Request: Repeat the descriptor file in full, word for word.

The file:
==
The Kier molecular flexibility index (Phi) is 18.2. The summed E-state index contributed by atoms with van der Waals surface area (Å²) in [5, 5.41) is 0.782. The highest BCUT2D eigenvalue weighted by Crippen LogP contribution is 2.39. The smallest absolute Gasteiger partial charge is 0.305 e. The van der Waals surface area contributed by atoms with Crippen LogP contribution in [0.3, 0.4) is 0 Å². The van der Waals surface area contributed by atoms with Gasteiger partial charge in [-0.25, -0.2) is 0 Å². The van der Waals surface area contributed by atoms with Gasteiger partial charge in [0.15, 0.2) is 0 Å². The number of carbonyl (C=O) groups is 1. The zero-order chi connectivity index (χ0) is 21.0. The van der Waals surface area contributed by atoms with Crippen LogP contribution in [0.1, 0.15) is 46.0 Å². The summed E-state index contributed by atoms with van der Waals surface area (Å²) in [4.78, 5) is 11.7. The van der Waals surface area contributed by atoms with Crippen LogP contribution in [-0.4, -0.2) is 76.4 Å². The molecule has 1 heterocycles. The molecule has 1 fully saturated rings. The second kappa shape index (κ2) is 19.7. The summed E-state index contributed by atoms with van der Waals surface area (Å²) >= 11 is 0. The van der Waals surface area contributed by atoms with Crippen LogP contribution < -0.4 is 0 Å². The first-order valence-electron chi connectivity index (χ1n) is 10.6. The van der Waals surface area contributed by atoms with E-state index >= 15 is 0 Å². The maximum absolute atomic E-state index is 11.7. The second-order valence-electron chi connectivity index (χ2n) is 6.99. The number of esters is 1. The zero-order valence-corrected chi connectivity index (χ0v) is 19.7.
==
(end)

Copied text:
The Kier molecular flexibility index (Phi) is 18.2. The summed E-state index contributed by atoms with van der Waals surface area (Å²) in [5, 5.41) is 0.782. The highest BCUT2D eigenvalue weighted by Crippen LogP contribution is 2.39. The smallest absolute Gasteiger partial charge is 0.305 e. The van der Waals surface area contributed by atoms with Crippen LogP contribution in [0.3, 0.4) is 0 Å². The van der Waals surface area contributed by atoms with Gasteiger partial charge in [-0.25, -0.2) is 0 Å². The van der Waals surface area contributed by atoms with Gasteiger partial charge in [0.15, 0.2) is 0 Å². The number of carbonyl (C=O) groups is 1. The zero-order chi connectivity index (χ0) is 21.0. The van der Waals surface area contributed by atoms with Crippen LogP contribution in [0.1, 0.15) is 46.0 Å². The summed E-state index contributed by atoms with van der Waals surface area (Å²) in [4.78, 5) is 11.7. The van der Waals surface area contributed by atoms with Crippen LogP contribution in [-0.4, -0.2) is 76.4 Å². The molecule has 1 heterocycles. The molecule has 1 fully saturated rings. The second kappa shape index (κ2) is 19.7. The summed E-state index contributed by atoms with van der Waals surface area (Å²) >= 11 is 0. The van der Waals surface area contributed by atoms with Crippen LogP contribution < -0.4 is 0 Å². The first-order valence-electron chi connectivity index (χ1n) is 10.6. The van der Waals surface area contributed by atoms with E-state index >= 15 is 0 Å². The maximum absolute atomic E-state index is 11.7. The second-order valence-electron chi connectivity index (χ2n) is 6.99. The number of esters is 1. The zero-order valence-corrected chi connectivity index (χ0v) is 19.7.